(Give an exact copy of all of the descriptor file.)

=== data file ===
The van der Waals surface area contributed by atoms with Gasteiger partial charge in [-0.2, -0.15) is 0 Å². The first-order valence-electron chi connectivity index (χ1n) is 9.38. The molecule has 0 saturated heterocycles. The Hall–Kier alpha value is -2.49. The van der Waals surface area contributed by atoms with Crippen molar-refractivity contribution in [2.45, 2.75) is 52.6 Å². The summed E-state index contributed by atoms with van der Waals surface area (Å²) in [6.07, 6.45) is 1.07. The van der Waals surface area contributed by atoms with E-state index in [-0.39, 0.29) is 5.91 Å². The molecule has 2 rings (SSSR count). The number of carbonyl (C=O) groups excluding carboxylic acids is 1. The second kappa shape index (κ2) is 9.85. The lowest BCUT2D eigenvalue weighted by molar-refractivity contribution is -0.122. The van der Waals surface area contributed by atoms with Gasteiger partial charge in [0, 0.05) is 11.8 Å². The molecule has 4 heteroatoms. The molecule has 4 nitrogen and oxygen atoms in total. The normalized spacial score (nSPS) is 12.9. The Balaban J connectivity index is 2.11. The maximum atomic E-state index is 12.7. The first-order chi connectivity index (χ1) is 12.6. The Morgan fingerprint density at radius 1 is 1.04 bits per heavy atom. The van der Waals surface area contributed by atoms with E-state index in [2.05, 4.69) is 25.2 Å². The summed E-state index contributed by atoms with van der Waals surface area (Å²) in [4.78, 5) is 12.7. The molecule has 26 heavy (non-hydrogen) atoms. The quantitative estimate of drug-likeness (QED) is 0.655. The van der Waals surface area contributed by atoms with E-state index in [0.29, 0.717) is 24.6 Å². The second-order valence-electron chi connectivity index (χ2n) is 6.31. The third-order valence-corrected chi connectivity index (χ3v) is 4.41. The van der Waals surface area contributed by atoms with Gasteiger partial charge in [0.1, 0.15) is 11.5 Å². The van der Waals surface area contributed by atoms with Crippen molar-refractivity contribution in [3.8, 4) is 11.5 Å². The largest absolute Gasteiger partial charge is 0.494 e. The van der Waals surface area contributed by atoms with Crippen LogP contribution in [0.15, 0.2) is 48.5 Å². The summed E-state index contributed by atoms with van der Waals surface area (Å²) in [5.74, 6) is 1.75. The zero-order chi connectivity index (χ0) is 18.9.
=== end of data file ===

The van der Waals surface area contributed by atoms with Gasteiger partial charge in [-0.2, -0.15) is 0 Å². The first-order valence-electron chi connectivity index (χ1n) is 9.38. The molecule has 0 saturated heterocycles. The Hall–Kier alpha value is -2.49. The van der Waals surface area contributed by atoms with Crippen molar-refractivity contribution in [2.45, 2.75) is 52.6 Å². The summed E-state index contributed by atoms with van der Waals surface area (Å²) in [6.07, 6.45) is 1.07. The van der Waals surface area contributed by atoms with E-state index in [-0.39, 0.29) is 5.91 Å². The molecule has 2 rings (SSSR count). The number of carbonyl (C=O) groups excluding carboxylic acids is 1. The second kappa shape index (κ2) is 9.85. The lowest BCUT2D eigenvalue weighted by molar-refractivity contribution is -0.122. The van der Waals surface area contributed by atoms with Gasteiger partial charge in [0, 0.05) is 11.8 Å². The molecule has 4 heteroatoms. The molecule has 4 nitrogen and oxygen atoms in total. The normalized spacial score (nSPS) is 12.9. The Balaban J connectivity index is 2.11. The maximum atomic E-state index is 12.7. The first-order chi connectivity index (χ1) is 12.6. The Morgan fingerprint density at radius 1 is 1.04 bits per heavy atom. The van der Waals surface area contributed by atoms with E-state index in [2.05, 4.69) is 25.2 Å². The summed E-state index contributed by atoms with van der Waals surface area (Å²) in [4.78, 5) is 12.7. The molecule has 26 heavy (non-hydrogen) atoms. The quantitative estimate of drug-likeness (QED) is 0.655. The van der Waals surface area contributed by atoms with E-state index in [0.29, 0.717) is 24.6 Å². The second-order valence-electron chi connectivity index (χ2n) is 6.31. The third-order valence-corrected chi connectivity index (χ3v) is 4.41. The van der Waals surface area contributed by atoms with Gasteiger partial charge in [0.1, 0.15) is 11.5 Å². The van der Waals surface area contributed by atoms with Crippen molar-refractivity contribution in [3.8, 4) is 11.5 Å². The largest absolute Gasteiger partial charge is 0.494 e. The van der Waals surface area contributed by atoms with Crippen LogP contribution in [0.15, 0.2) is 48.5 Å². The summed E-state index contributed by atoms with van der Waals surface area (Å²) in [5.74, 6) is 1.75. The zero-order chi connectivity index (χ0) is 18.9.